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We recently blogged about George Osborne and his decision to sign-up to Twitter as part of our weekly take on the marketing news, The Herd is The Word. This week, we’re looking at some of the more practical implications of the Chancellor’s budget and what it means for small to medium-sized businesses.

Firstly, Osborne stated that he would reduce the rate of tax business will pay on their profits (Corporation Tax) from 21% to 20%, commencing from the start of the 2015 financial year.

The Chancellor also went on to announce what is being called The Employment Allowance. Under the new initiative, businesses will have their National Insurance Contributions (NIC) bill reduced by £2,000. It’s estimated that nearly half a million small businesses will pay no NIC at all. Osborne described it as a “tax-off jobs”.

The idea of these initiatives is to reduce liabilities on small businesses in order to free-up cash for investment, thus stimulating growth in the economy. National Chairman of The Federation of Small Businesses (FSB), John Walker, was quoted praising the initiatives on the BBC website:

“The Chancellor has pulled out all the stops with a wide-ranging package of measures to support small business… [the Budget was] beyond what we were asking for!”

Free up cash for investment?  Now that sounds like a chance to spend some money on some much needed marketing, to us… Whilst the savings your business will make might not quite stretch to a TV campaign or a double-page spread in the FT, there’s a host of budget-busting tools at your disposal for the few thousand pounds you’ll be saving.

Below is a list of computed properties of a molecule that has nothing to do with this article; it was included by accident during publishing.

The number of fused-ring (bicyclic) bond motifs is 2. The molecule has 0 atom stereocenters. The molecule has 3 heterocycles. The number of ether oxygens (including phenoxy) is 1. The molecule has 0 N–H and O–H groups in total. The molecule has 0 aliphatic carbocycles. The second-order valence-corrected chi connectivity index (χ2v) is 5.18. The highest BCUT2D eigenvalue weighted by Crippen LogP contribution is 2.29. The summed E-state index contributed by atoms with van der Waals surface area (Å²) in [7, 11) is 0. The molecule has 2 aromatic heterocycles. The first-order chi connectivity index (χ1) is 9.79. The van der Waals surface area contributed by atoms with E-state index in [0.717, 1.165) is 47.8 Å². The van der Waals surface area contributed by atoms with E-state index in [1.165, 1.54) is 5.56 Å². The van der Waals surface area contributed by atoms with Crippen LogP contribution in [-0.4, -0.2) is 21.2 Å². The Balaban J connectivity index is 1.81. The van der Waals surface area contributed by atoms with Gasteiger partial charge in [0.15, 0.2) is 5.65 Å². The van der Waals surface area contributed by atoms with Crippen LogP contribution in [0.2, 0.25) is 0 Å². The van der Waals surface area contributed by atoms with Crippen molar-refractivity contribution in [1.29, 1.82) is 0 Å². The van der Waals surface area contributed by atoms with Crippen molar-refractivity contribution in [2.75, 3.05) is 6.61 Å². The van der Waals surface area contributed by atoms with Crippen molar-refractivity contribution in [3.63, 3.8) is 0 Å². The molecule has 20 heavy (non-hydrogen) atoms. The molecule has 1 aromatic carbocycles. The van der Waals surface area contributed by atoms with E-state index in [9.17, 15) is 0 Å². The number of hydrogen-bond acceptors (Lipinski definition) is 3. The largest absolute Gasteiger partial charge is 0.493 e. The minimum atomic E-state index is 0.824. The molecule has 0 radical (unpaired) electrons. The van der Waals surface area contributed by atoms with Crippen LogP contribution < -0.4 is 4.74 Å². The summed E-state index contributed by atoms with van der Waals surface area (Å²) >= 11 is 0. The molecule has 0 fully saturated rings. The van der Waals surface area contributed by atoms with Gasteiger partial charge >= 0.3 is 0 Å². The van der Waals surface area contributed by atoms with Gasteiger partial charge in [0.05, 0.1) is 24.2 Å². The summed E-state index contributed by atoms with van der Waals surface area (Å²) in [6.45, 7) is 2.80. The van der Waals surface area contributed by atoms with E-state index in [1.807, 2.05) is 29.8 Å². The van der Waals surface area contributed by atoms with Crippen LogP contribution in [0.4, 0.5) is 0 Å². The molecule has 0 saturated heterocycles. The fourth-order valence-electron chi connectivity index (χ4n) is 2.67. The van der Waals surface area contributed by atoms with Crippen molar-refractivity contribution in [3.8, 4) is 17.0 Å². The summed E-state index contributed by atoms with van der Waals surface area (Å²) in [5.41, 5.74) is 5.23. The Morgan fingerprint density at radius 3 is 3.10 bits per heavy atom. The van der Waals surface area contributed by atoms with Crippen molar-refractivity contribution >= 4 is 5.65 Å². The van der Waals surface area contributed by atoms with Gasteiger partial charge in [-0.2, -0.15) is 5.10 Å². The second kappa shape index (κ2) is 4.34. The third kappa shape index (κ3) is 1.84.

Here are our top suggestions on how you can make your windfall from the budget go further:

  • Email. Often overlooked as one of the less ‘sexy’ marketing tools in the kit, email is the darling of marketers with a real thirst for ROI. Start sending a weekly or monthly newsletter to your clients, letting them know what else you’re up to and what other services you offer. Maybe create some auto-respond ‘lead nurturing’ campaigns targeted at pushing those potential clients down the sales funnel and follow-up with a phone call at just the right time.  Invest in a proper email marketing tool (like MailChimp, Extravision or ConstantContact) and you’ll get reports as well, allowing you to measure clicks, opens and bounces.
  • Social media. Facebook, LinkedIn, etc, isn’t for you, right? Well, not exactly. Social media is a cost-effective way of engaging with existing and potential customers and clients. Why not use it as a platform to demonstrate your thought leadership with helpful articles or show that you are human beings after all with behind-the-scenes access to the ‘personality’ behind your business… and that’s before we even think about how you can use it to run competitions and sales promotions, if you’re retailing online.  But how does this cost you money?  Don’t forget that competition prizes cost money, from your business.  Many view them as free of charge and they’re not.  As with email, if you can afford to invest in a decent social media dashboard (we love Hootsuite) then it’ll let you manage things well, as well as report on success (and failure).